Steel roller coaster

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A steel roller coaster is a roller coaster that is defined by having a track made of steel. Steel coasters have earned immense popularity in the past 50 years throughout the world. Incorporating tubular steel track and polyurethane-coated wheels, the steel roller coasters can provide a taller, smoother, and faster ride with more inversions than a traditional wooden roller coaster.

Arrow Dynamics first introduced the steel roller coaster to feature tubular track to the thrill industry with their creations of the Matterhorn Bobsleds (Disneyland) in 1959 and the Runaway Mine Train (Six Flags Over Texas) in 1966.

As of 2006, the oldest operating steel roller coaster in North America is Little Dipper at Memphis Kiddie Park in Brooklyn, Ohio and has been operating since April 1952. The oldest operating steel rollercoaster in the world is rodelbaan at de Waarbeek (Netherlands). It has been operating since 1930.

Characteristics[edit]

  • Steel coasters have a generally smoother ride than their wooden counterparts and due to their strength rides can have more complex and faster turns and twists without injuring riders. Although some coaster enthusiasts prefer wooden coasters because the ride tosses you around more making the ride feel more dangerous and giving a larger adrenaline rush.
  • Almost all world records for tallest, fastest, and longest coasters are currently held by steel roller coasters.[citation needed]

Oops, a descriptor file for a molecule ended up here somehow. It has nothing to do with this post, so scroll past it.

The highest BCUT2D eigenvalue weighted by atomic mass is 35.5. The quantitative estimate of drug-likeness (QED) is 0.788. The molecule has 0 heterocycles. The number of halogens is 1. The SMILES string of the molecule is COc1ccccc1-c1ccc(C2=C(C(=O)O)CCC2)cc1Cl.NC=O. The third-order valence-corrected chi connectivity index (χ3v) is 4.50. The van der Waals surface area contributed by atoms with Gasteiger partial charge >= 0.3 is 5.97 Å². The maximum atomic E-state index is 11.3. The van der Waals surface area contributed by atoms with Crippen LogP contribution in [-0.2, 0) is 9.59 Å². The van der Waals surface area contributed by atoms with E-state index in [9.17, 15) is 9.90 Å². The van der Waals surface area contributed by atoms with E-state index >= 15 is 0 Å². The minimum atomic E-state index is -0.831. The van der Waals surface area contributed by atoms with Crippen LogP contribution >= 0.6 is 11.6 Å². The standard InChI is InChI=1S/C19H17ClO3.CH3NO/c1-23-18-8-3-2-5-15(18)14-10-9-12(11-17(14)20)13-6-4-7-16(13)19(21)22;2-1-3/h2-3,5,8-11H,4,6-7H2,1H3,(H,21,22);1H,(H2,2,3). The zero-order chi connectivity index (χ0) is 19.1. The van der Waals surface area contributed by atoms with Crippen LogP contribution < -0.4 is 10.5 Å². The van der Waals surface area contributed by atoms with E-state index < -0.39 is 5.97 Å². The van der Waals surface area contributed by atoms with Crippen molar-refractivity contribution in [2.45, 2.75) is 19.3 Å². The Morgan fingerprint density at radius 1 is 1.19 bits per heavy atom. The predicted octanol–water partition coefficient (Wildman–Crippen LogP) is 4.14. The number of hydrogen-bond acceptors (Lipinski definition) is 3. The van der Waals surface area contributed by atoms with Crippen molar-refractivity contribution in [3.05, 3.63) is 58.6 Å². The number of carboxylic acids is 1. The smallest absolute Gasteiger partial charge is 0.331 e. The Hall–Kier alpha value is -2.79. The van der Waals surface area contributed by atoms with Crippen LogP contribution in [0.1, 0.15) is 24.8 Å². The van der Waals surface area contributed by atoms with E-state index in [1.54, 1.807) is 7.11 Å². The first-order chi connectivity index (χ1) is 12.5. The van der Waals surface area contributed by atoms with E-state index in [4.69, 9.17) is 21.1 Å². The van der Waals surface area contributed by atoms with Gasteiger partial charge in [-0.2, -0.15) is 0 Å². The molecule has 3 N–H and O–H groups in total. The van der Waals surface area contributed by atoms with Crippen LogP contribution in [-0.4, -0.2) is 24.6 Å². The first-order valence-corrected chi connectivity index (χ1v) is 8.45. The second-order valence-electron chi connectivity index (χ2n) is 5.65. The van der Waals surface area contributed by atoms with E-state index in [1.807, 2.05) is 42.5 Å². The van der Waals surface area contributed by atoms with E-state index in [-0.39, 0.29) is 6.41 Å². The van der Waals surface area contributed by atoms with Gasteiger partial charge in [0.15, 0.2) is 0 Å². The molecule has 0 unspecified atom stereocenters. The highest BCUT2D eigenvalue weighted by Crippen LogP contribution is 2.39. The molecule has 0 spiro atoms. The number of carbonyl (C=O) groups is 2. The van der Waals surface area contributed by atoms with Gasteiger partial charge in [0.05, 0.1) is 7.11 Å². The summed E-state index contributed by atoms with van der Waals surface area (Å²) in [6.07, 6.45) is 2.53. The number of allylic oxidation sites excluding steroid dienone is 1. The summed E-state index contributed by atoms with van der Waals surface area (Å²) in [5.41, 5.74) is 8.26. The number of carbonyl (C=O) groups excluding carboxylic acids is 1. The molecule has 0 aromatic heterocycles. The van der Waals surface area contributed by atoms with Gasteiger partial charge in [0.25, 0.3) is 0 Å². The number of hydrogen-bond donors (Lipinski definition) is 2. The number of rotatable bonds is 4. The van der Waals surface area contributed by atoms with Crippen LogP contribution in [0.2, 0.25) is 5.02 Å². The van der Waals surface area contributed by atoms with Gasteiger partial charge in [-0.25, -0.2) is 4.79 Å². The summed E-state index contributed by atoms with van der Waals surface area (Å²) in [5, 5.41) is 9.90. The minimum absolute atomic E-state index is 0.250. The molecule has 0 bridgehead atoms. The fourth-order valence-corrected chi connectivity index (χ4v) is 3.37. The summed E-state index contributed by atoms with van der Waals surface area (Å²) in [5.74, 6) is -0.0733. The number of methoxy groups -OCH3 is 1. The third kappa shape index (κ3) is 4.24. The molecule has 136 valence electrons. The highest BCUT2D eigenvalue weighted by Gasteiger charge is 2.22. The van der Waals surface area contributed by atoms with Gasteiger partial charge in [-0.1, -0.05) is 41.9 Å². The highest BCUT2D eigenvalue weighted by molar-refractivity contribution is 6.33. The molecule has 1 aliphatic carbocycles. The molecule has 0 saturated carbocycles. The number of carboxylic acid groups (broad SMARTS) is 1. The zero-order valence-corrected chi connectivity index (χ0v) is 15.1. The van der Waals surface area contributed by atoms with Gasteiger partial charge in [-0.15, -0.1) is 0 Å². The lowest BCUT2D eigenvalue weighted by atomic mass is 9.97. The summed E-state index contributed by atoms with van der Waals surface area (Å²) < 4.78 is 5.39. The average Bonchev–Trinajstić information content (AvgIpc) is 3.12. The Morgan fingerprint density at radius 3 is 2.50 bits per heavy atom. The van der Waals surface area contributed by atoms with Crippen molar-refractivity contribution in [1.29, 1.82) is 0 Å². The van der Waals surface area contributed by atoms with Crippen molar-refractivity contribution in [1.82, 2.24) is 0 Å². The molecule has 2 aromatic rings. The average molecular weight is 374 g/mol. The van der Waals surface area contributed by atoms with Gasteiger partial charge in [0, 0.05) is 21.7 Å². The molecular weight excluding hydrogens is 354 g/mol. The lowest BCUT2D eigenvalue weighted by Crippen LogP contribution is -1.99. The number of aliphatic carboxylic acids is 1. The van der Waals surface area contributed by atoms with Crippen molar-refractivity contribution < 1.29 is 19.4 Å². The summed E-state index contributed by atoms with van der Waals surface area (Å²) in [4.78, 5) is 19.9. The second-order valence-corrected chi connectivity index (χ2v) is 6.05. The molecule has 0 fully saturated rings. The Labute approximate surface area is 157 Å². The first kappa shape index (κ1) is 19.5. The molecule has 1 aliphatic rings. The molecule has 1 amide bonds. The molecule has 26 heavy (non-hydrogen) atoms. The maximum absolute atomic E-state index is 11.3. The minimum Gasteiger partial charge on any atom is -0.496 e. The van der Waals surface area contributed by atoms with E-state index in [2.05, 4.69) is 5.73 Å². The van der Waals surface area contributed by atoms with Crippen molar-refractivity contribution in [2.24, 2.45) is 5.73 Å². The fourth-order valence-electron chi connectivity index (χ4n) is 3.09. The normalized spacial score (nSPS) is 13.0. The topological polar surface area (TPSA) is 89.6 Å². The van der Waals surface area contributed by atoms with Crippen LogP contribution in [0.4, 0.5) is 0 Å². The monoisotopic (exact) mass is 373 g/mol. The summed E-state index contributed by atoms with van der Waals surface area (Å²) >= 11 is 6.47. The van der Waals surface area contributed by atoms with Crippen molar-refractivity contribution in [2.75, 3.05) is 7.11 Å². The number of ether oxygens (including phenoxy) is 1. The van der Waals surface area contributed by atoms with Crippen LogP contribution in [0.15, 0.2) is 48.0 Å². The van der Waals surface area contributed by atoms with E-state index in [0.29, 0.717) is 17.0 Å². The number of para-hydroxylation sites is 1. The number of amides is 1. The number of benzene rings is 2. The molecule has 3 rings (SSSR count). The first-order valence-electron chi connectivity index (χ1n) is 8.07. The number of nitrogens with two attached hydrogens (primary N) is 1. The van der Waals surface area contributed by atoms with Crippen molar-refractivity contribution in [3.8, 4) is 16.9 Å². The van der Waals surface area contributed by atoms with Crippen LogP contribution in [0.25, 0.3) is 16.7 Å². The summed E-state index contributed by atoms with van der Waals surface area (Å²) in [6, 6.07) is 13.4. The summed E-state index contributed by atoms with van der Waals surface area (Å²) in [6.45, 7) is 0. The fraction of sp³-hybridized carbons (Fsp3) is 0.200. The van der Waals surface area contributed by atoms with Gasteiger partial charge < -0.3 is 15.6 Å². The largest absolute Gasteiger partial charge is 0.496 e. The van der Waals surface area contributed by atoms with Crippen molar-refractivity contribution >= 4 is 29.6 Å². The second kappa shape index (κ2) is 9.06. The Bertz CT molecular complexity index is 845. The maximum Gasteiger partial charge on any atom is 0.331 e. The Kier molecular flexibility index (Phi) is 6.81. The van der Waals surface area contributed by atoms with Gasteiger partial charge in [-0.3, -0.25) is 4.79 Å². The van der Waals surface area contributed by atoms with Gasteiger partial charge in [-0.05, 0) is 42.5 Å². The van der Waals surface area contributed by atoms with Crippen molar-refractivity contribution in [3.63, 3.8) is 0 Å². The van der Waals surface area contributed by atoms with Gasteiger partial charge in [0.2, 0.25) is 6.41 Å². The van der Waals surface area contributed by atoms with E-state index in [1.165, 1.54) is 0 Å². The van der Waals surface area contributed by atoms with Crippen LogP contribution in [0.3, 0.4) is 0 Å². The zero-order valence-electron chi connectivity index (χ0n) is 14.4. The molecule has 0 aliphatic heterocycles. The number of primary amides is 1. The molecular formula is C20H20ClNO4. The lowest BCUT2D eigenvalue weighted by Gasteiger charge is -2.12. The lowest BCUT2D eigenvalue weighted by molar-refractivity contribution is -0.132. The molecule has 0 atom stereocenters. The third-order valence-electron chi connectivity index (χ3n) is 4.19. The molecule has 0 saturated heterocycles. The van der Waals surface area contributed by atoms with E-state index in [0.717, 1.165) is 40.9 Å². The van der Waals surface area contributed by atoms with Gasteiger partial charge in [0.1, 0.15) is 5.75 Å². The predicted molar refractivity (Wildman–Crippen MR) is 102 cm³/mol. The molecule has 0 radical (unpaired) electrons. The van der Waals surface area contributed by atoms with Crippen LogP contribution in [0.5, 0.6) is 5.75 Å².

• The fact that fewer supports are needed means steel roller coasters have made a large variety of features possible, such as loops, barrel rolls, corkscrews, zero-G rolls and beyond 90° drops.

There are different types of steel coasters, such as flying, inverted, floorless, and suspended.

Notable steel roller coasters[edit]

Dorney Park and Wildwater Kingdom's Steel Force and Thunderhawk roller coasters, just outside Allentown. Steel Force opened in 1997 as the tallest and fastest roller coaster on the East Coast of the United States, with a first drop of 205 feet (62 m) and a top speed of 75 miles per hour (121 km/h).[1]

(NOTE: Diving and Vertical Dropping coasters are the same)

References[edit]

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  22. ^ Tweedy, Joanna (17 June 2011). "Don't look down! Japanese theme park set to take the title of 'world's steepest rollercoaster' from UK's Flamingoland". Daily Mail. Retrieved 13 July 2011. 
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  24. ^ "Takabisha, World's Steepest Rollercoaster, To Open In Japan (VIDEO)". Huffington Post. 17 June 2011. Retrieved 13 July 2011. 
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